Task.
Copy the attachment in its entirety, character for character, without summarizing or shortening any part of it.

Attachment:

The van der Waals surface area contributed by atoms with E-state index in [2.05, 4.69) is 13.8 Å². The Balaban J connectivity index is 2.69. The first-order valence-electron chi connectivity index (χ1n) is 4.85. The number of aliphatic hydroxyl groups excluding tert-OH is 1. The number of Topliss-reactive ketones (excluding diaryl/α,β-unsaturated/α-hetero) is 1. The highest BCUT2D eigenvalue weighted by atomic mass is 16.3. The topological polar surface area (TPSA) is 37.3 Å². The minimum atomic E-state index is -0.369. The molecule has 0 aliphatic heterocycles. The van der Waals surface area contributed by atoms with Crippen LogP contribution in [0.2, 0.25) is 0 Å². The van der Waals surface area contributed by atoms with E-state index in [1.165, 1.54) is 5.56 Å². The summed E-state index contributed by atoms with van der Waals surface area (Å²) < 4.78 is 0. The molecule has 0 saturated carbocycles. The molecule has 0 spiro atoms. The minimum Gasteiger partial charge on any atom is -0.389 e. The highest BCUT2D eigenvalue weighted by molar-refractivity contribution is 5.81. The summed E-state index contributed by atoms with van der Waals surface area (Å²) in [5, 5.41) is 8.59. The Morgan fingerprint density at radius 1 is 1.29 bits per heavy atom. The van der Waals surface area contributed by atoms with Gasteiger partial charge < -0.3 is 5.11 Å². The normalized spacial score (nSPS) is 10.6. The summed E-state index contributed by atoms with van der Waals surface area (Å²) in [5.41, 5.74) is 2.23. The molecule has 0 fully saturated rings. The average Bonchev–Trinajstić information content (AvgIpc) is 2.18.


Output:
The van der Waals surface area contributed by atoms with E-state index in [2.05, 4.69) is 13.8 Å². The Balaban J connectivity index is 2.69. The first-order valence-electron chi connectivity index (χ1n) is 4.85. The number of aliphatic hydroxyl groups excluding tert-OH is 1. The number of Topliss-reactive ketones (excluding diaryl/α,β-unsaturated/α-hetero) is 1. The highest BCUT2D eigenvalue weighted by atomic mass is 16.3. The topological polar surface area (TPSA) is 37.3 Å². The minimum atomic E-state index is -0.369. The molecule has 0 aliphatic heterocycles. The van der Waals surface area contributed by atoms with Crippen LogP contribution in [0.2, 0.25) is 0 Å². The van der Waals surface area contributed by atoms with E-state index in [1.165, 1.54) is 5.56 Å². The summed E-state index contributed by atoms with van der Waals surface area (Å²) < 4.78 is 0. The molecule has 0 saturated carbocycles. The molecule has 0 spiro atoms. The minimum Gasteiger partial charge on any atom is -0.389 e. The highest BCUT2D eigenvalue weighted by molar-refractivity contribution is 5.81. The summed E-state index contributed by atoms with van der Waals surface area (Å²) in [5, 5.41) is 8.59. The Morgan fingerprint density at radius 1 is 1.29 bits per heavy atom. The van der Waals surface area contributed by atoms with Gasteiger partial charge < -0.3 is 5.11 Å². The normalized spacial score (nSPS) is 10.6. The summed E-state index contributed by atoms with van der Waals surface area (Å²) in [5.41, 5.74) is 2.23. The molecule has 0 fully saturated rings. The average Bonchev–Trinajstić information content (AvgIpc) is 2.18.